How to save your writing with a pack of highlighters

Working as an editor, I’ve read a LOT of amateur fiction and given lots of advice to aspiring writers. Over time, patterns start to emerge, and one of the most common issues sounds like the most obvious question in the world. What the heck are you supposed to write? You’re answer probably is, “Um, your story, Jeff.” Okay, but how do you do write that story? Should you start with an action scene or worldbuildling? Are you spending too much time writing dialogue and too little describing the room the characters are actually talking in? When everyone tells you to show and not tell, is it acceptable to take a break from the action to tell a character’s thoughts? And if so, how long should the break be? Here’s the simplest way to phrase the question: In telling your story, what types of prose should you use to most effectively communicate your vision to reader? Today, I hope to help you answer that question for yourself. You’ll need a bunch of highlighters, some books you really like (that are in your genre), and a positive attitude. Trust me, this will make sense in a second.

The best way to learn is to imitate, and the best way to learn how to balance various types of prose is to go to one of your favorite books and see how other authors are doing it. Here’s what you’re going to do: STEP 1: Pick a book from the genre you’re writing in that you like. (short stories are okay too) STEP 2: Get different color highlighters for the different parts of speech you’re going to “track” in this book. Here’s a simple list of the ones I use, but feel free to add and adapt (this isn’t comprehensive):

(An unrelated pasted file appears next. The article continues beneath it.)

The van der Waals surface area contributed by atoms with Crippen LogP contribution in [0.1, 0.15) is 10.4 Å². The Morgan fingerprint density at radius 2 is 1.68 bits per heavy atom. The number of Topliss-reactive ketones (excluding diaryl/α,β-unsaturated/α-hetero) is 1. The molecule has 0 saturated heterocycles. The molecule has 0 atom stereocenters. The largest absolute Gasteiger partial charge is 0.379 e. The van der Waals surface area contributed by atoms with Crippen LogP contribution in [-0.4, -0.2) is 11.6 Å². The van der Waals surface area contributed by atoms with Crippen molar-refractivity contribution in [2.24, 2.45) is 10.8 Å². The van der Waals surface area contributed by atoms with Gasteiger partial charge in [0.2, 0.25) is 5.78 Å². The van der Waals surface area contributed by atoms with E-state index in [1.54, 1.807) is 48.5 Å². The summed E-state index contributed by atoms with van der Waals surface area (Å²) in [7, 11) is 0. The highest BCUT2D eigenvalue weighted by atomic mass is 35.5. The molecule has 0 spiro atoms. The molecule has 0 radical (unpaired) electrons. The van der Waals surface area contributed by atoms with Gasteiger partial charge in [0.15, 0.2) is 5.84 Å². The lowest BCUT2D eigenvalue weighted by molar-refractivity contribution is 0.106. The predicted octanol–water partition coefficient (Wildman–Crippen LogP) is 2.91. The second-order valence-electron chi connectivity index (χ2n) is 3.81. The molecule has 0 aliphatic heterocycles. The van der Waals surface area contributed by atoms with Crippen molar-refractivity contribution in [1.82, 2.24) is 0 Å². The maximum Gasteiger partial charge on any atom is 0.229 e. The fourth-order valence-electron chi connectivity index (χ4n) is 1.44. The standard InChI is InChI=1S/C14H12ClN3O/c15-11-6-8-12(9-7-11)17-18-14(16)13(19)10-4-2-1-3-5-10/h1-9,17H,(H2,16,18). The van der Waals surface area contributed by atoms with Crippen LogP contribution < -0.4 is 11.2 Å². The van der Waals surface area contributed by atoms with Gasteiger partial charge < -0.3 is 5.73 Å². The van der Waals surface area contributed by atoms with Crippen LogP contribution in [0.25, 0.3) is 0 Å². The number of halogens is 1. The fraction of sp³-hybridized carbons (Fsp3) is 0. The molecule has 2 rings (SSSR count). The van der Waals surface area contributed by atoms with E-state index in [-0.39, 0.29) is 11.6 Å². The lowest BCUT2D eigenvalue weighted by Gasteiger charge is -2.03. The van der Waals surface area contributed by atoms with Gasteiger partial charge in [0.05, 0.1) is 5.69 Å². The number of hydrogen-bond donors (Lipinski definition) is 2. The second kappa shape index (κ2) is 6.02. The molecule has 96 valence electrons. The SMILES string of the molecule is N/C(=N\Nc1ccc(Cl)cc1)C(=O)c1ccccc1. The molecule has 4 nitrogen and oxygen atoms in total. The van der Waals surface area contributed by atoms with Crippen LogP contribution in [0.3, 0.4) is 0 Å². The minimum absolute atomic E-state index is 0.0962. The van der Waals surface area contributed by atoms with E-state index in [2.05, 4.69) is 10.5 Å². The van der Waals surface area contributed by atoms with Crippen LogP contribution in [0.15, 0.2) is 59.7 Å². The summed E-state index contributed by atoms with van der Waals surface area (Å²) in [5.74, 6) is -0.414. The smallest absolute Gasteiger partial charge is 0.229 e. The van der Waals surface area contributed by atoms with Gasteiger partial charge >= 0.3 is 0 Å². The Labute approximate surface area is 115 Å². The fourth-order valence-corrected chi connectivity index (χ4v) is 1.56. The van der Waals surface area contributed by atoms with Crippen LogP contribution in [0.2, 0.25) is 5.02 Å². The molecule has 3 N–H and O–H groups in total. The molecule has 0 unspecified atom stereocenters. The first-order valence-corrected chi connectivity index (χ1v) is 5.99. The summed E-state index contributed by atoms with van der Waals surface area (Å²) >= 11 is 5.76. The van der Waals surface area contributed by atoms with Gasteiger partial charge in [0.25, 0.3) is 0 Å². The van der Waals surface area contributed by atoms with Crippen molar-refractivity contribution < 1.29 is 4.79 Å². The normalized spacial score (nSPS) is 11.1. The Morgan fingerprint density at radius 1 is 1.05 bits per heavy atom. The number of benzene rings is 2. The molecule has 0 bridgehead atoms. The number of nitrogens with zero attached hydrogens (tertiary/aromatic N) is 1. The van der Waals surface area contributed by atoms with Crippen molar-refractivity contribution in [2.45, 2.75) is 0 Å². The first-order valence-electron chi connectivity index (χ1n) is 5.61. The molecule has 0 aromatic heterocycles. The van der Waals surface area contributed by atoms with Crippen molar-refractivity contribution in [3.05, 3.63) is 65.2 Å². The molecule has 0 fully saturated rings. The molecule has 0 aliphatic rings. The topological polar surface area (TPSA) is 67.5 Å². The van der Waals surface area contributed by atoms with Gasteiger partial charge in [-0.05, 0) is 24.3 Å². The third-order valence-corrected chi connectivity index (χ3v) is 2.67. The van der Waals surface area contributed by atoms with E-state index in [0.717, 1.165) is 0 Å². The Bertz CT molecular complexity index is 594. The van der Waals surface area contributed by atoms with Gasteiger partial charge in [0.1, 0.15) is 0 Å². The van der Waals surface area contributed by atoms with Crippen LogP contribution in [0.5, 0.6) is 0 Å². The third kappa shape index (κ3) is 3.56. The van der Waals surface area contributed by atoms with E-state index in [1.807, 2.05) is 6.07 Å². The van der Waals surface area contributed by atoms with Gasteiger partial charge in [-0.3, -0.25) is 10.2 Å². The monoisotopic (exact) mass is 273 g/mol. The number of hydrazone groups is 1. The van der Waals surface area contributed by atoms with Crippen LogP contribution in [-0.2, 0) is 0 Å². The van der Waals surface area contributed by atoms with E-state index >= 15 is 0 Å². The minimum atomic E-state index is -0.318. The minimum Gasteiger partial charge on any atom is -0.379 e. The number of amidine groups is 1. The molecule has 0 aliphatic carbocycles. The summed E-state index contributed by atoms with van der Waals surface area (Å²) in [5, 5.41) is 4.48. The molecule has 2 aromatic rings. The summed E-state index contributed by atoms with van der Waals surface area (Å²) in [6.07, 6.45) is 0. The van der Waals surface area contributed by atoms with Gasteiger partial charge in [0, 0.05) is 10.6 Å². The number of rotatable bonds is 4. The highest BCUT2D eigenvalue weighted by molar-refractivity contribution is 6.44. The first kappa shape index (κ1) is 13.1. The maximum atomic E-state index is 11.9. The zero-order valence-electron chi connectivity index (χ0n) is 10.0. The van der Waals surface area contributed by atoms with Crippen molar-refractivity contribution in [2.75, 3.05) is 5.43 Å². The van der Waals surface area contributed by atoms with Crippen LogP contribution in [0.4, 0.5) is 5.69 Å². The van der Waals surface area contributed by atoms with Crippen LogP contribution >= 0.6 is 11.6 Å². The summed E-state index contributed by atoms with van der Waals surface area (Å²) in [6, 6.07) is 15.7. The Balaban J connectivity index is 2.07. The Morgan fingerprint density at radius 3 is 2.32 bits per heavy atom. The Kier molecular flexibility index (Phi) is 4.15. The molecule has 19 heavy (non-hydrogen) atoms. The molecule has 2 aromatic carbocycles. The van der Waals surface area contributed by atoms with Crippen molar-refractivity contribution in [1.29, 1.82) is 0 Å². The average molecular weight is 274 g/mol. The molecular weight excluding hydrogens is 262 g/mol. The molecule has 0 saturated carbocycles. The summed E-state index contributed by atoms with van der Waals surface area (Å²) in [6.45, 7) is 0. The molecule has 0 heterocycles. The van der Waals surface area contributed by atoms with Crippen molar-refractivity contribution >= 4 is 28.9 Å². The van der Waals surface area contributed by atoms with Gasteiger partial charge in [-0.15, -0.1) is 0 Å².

• BLUE = Narrator’s voice / Exposition

  • YELLOW = Interiority / Free indirect discourse

  • GREEN = Dialog

  • PINK = Action

  • ORANGE = Scene Description

  • (optional) PURPLE = Sensory details (sound / smell / taste)

  • (optional) RED = Imagery and metaphor

STEP 3: Read and highlight carefully. Try to be as accurate as possible, and keep the colors as clean as you can manage. STEP 4: Hold the book away from you and look at the pages.

  • Are there types of prose that are being more used than others?

  • Are there certain sections that have a dominant type?

  • What types are most present in character driven stories vs. plot driven stories?

STEP 5: Highlight a page of your own work. Does it look similar? Different?

This is a piece of advice I give to tons of writers, and I hope it helps you in your revisions. To give you a head start, I wanted to share three tips I’ve picked up doing this process for myself:

  1. Spend most of your time in “ACTION” and “DIALOGUE” if you’re writing modern fiction,

  2. Use external stimulus in the world to trigger thoughts. A friend walking down the street might cue a musing on the protagonist’s opinion of them. But keep the musing SHORT!

  3. Treat scene description like camera shots. In most cases, start with an establishing shot, showing us where we are and zoom into the details. (See if you can find times when Authors broken this convention and comment on why you think they subverted it),

Now it’s your turn. Post what you learned in the comments!

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